A few weeks ago I was quoted in an interesting blog entry on Information World Review (http://blog.iwr.co.uk/2008/08/google-stakes-i.html) talking about enterprise search and, particularly how Google is, once again, putting pressure on the industry. I think it’s worth expanding on a couple of things, particularly what I mean by enterprise search going beyond “what’s behind the firewall”.

As Phil Muncaster quite rightly points out, for many, searching documents behind the firewall is exactly what enterprise search means, but I don’t think that’s the whole story. In our experience, larger organizations need to store, retrieve and track digital information that exists in many different containers such as e-mail servers, desktops, intranet sites but also, crucially, on their Web sites and e-commerce sites which fall outside the corporate firewall.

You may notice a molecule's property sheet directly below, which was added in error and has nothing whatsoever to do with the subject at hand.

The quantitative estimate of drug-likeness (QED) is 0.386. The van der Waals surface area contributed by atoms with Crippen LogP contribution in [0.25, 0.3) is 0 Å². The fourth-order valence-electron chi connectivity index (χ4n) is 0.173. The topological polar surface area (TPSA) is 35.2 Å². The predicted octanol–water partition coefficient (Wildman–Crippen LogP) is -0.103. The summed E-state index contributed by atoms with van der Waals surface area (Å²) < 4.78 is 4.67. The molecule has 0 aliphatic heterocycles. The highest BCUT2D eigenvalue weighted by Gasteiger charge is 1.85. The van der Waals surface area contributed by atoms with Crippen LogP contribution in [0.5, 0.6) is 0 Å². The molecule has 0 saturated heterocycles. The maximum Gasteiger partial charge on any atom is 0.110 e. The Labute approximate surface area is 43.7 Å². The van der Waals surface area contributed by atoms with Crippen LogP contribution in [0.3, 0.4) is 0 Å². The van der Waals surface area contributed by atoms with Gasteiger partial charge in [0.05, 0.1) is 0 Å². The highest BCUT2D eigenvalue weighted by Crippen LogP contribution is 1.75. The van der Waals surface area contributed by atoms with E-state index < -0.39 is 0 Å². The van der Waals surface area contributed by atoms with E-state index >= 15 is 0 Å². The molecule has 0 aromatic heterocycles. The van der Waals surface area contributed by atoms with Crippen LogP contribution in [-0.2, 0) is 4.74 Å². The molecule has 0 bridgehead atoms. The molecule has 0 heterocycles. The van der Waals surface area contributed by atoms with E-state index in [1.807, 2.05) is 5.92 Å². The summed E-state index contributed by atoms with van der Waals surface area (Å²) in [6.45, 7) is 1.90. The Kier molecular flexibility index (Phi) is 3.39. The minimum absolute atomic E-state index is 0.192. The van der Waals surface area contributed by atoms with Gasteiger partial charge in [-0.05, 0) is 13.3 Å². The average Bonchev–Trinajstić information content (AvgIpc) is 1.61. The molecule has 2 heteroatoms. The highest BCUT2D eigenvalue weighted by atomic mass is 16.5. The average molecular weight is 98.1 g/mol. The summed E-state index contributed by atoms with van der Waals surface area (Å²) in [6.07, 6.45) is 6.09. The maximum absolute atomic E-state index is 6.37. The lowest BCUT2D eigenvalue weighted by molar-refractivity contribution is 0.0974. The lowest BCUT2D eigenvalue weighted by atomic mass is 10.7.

For most organizations, Enterprise Search Software as most people know it today can’t provide access to all the information it needs within a single search – that’s because the content exists in numerous locations and formats. When this is coupled with factors such as technical limitations, cost and bureaucracy, it prevents all these various enterprise silos being unified under one index. Certain ideas such as ‘federated search’ are being explored in parts of the industry but, in my view, you are better off having a few different products that each perform a function well, rather than trying to manage everything under one cumbersome, expensive project.

When using an enterprise search function behind the firewall, employees will expect complexity and even accept that they may need training in order to use it.  When people are using a public search function however, even to search for information connected to the organization they work for, they expect it to be simple to use like Google.

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